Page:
Autumn Leaf Pumpkin Pie has enriched our Thanksgivings for years. Fall of 1996 was the year of pumpkin pie tests. After each, Mark asked for more spices and a deeper dish. After this version, there were no more requests other than I make it more often!
It is especially delicious with homemade whipped cream. Growing up, we lived in a world where Cool Whip was new and all the rage. No one in our family was making whipped cream the old-fashioned way. Then one year Mark’s mom started serving it at family gatherings, and that was the end of the tub.
|WHAT YOU NEED||WHAT TO DO||WHY|
|2 cups dark brown sugar,
2 tablespoons cornstarch
1 tablespoon ground cinnamon
1 teaspoon fine sea salt
1 1/2 teaspoons ground ginger
3/4 teaspoon ground cloves
1/2 teaspoon ground nutmeg
|Filling: Place sugar and cornstarch in a 5-quart bowl, sift spices over top. Whisk until cornstarch is no longer visible and no brown sugar lumps remain.||Whisking cornstarch into the sugar prevents clumping during baking. Sifting removes spice clumps and nutmeg grit, which is most unpleasant in the finished dish.|
|3 large eggs
1 cup half and half
29 ounces canned pumpkin
|Whisk eggs into sugar mixture to eliminate egg clumps (30-40 seconds). Whisk in half and half and pumpkin until uniform in color (50-60 seconds). Set aside at room temperature.||Taking the chill off promotes even baking.|
|Position a rack two-thirds down in the oven; preheat to 400°F “Convection” (verify with an oven thermometer).||Ovens often run hot or cold, or preheat slowly.|
|1/2 recipe Flaky Pastry||To shape bottom crust (1-crust pie): Fold the pastry round in half and in half again to transfer to a deep dish pie plate (9.5-inch, 6 cup capacity). Center the point; unfold and smooth without stretching or pulling. Trim overhang to match edge of plate. Mend any splits or weak spots with scraps.||Stretched dough shrinks in the oven. Mending prevents filling from leaking during baking.|
|To shape autumn leaves: Neatly stack dough scraps, tucking under ragged edges. Pound with the rolling pin to flatten; roll to 1/16-inch thickness. Cut 30 small leaves with a 1 ½-inch cookie cutter. To attach each leaf to the crust edge, lightly brush backside with water, position, and then press in “veins” with a knife edge. Overlap each leaf by ⅛ inch; set aside spare leaves to use for Pumpkin Custards (see below).||Stacking scraps creates additional layers, whereas working pastry dough destroys flakiness.|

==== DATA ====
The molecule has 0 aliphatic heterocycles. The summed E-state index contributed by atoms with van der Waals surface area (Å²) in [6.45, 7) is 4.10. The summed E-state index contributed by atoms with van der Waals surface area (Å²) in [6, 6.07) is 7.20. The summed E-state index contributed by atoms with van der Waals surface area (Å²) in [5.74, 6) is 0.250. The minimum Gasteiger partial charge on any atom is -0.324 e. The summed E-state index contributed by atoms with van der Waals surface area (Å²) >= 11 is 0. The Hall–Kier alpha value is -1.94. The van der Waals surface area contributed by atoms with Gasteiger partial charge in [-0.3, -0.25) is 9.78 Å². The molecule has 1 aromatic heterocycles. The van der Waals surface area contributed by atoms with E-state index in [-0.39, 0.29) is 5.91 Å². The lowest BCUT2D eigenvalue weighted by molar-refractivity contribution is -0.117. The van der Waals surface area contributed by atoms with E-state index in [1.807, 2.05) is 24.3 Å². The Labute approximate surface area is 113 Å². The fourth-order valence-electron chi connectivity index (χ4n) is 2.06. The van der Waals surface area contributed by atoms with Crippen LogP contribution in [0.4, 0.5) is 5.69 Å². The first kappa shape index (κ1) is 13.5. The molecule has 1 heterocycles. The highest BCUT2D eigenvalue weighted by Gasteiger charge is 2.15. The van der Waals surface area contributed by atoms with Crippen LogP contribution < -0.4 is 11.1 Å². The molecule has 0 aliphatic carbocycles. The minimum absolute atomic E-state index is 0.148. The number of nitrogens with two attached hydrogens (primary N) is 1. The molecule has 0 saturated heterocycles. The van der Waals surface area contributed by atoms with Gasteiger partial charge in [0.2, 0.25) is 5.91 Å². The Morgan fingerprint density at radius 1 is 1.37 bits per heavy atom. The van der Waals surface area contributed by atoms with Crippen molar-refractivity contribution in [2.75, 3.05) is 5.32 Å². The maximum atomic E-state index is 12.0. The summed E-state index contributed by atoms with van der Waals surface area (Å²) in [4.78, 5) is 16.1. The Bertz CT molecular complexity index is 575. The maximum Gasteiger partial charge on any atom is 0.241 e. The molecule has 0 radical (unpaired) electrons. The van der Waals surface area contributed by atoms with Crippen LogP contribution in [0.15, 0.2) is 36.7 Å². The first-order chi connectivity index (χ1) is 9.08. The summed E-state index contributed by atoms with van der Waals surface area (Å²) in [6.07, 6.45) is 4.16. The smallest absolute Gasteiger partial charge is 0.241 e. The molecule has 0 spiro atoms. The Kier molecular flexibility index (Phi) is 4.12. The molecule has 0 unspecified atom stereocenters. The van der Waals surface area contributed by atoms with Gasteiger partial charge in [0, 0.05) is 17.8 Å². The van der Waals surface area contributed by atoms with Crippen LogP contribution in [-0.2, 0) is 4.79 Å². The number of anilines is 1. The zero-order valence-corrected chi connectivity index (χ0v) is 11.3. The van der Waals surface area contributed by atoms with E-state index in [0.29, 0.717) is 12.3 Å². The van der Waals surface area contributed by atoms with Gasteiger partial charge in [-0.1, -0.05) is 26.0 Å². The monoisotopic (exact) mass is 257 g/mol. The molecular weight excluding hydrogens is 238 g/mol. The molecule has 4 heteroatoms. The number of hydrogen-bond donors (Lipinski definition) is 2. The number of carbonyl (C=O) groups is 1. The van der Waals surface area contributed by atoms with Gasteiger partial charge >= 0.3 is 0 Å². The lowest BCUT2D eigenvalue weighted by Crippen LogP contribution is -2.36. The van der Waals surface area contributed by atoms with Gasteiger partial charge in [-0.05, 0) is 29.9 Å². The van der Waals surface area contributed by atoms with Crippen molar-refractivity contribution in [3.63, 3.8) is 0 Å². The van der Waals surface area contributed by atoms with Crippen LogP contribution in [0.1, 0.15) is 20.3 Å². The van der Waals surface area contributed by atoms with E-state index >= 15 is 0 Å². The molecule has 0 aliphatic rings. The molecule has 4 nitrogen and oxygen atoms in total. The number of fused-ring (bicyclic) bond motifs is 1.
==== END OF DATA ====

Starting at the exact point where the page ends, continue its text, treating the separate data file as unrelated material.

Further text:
|Fill crust with custard to the lower edge of the leaves to allow for 1/4 inch swelling during baking. Set aside excess to use for Pumpkin Custards.|
|Bake pie promptly. When filling swells almost to the center (35-40 minutes) confirm that a toothpick inserted into the center comes out clean, or that an instant-read thermometer registers 175°F. The center will still be “jiggly”. Promptly shut off oven and crack door open to allow the center to cruise up to 180°F. Leave pie in oven 1 hour to cool slowly, and then age in the refrigerator 12-24 hours before serving.||Baking promptly avoids a soggy bottom crust. Overcooking or quickly cooling custards causes contraction and cracking. Aging promotes smoothness in custards.|
Testing Notes: Baking at 400°F for 25 minutes and then 350°F for 30 minutes does not reduce cracking. Additional cornstarch does not reduce cracking. Adding extra egg or extra yolks increases swelling/contracting.
These can be baked in a little toaster oven. Pour leftover filling into 1/2-cup capacity ramekins. Space ramekins on a quarter sheet pan (for easy handling) along with spare pastry leaves. Bake 10 minutes at 400°F; remove from oven to arrange leaves decoratively on custard/s. Return to the oven to bake just until custard swells to the center (about 10 minutes). Transfer to a wire cooling rack.
WALNUT PUMPKIN PIE
In 1-quart bowl, whisk together 3/4 cup diced walnuts, 1/4 cup firmly packed dark brown sugar, 2 tablespoons all-purpose flour and 3/4 teaspoon ground cinnamon. Drizzle with 2 tablespoons melted butter; whisk until there are no dry areas. Distribute evenly over pie filling after the first 20 minutes of baking (filling must be partially set, or nuts will simply sink). Finish baking as directed.
PECAN PUMPKIN PIE
In a 1-quart bowl whisk together 1 cup pecan pieces, 1/4 cup firmly packed dark brown sugar. Drizzle with 2 tablespoons melted butter; whisk until there are no dry areas. Distribute evenly over pie filling after first 20 minutes of baking (filling must be partially set, or nuts will simply sink). Finish baking as directed.
I grew up with a lot of French toast. It was such an important part of my childhood, I taught my own children how to make it as soon as they were old enough to use the stove.